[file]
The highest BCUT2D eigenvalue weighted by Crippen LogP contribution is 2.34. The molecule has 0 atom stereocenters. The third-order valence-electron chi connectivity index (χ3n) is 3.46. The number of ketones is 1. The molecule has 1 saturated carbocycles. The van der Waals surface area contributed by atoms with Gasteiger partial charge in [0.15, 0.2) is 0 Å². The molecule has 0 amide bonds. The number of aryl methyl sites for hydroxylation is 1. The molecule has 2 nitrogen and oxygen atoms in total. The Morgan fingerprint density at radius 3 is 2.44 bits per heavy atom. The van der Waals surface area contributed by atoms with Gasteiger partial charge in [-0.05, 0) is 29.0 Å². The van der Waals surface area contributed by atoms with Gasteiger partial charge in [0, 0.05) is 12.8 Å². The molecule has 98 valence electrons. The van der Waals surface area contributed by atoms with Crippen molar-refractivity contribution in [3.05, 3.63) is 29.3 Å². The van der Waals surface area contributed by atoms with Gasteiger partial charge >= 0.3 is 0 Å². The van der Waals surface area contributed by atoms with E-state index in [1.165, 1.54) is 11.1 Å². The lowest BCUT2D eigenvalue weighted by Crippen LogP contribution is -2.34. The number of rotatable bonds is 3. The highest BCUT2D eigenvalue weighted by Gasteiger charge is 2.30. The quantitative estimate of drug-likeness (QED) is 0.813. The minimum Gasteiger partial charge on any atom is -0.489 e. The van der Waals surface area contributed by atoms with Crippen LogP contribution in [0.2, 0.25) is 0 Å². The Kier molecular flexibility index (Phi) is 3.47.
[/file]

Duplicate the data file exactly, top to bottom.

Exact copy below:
The highest BCUT2D eigenvalue weighted by Crippen LogP contribution is 2.34. The molecule has 0 atom stereocenters. The third-order valence-electron chi connectivity index (χ3n) is 3.46. The number of ketones is 1. The molecule has 1 saturated carbocycles. The van der Waals surface area contributed by atoms with Gasteiger partial charge in [0.15, 0.2) is 0 Å². The molecule has 0 amide bonds. The number of aryl methyl sites for hydroxylation is 1. The molecule has 2 nitrogen and oxygen atoms in total. The Morgan fingerprint density at radius 3 is 2.44 bits per heavy atom. The van der Waals surface area contributed by atoms with Gasteiger partial charge in [-0.05, 0) is 29.0 Å². The van der Waals surface area contributed by atoms with Gasteiger partial charge in [0, 0.05) is 12.8 Å². The molecule has 98 valence electrons. The van der Waals surface area contributed by atoms with Crippen molar-refractivity contribution in [3.05, 3.63) is 29.3 Å². The van der Waals surface area contributed by atoms with Gasteiger partial charge >= 0.3 is 0 Å². The van der Waals surface area contributed by atoms with E-state index in [1.165, 1.54) is 11.1 Å². The lowest BCUT2D eigenvalue weighted by Crippen LogP contribution is -2.34. The number of rotatable bonds is 3. The highest BCUT2D eigenvalue weighted by Gasteiger charge is 2.30. The quantitative estimate of drug-likeness (QED) is 0.813. The minimum Gasteiger partial charge on any atom is -0.489 e. The van der Waals surface area contributed by atoms with Crippen LogP contribution in [0.2, 0.25) is 0 Å². The Kier molecular flexibility index (Phi) is 3.47.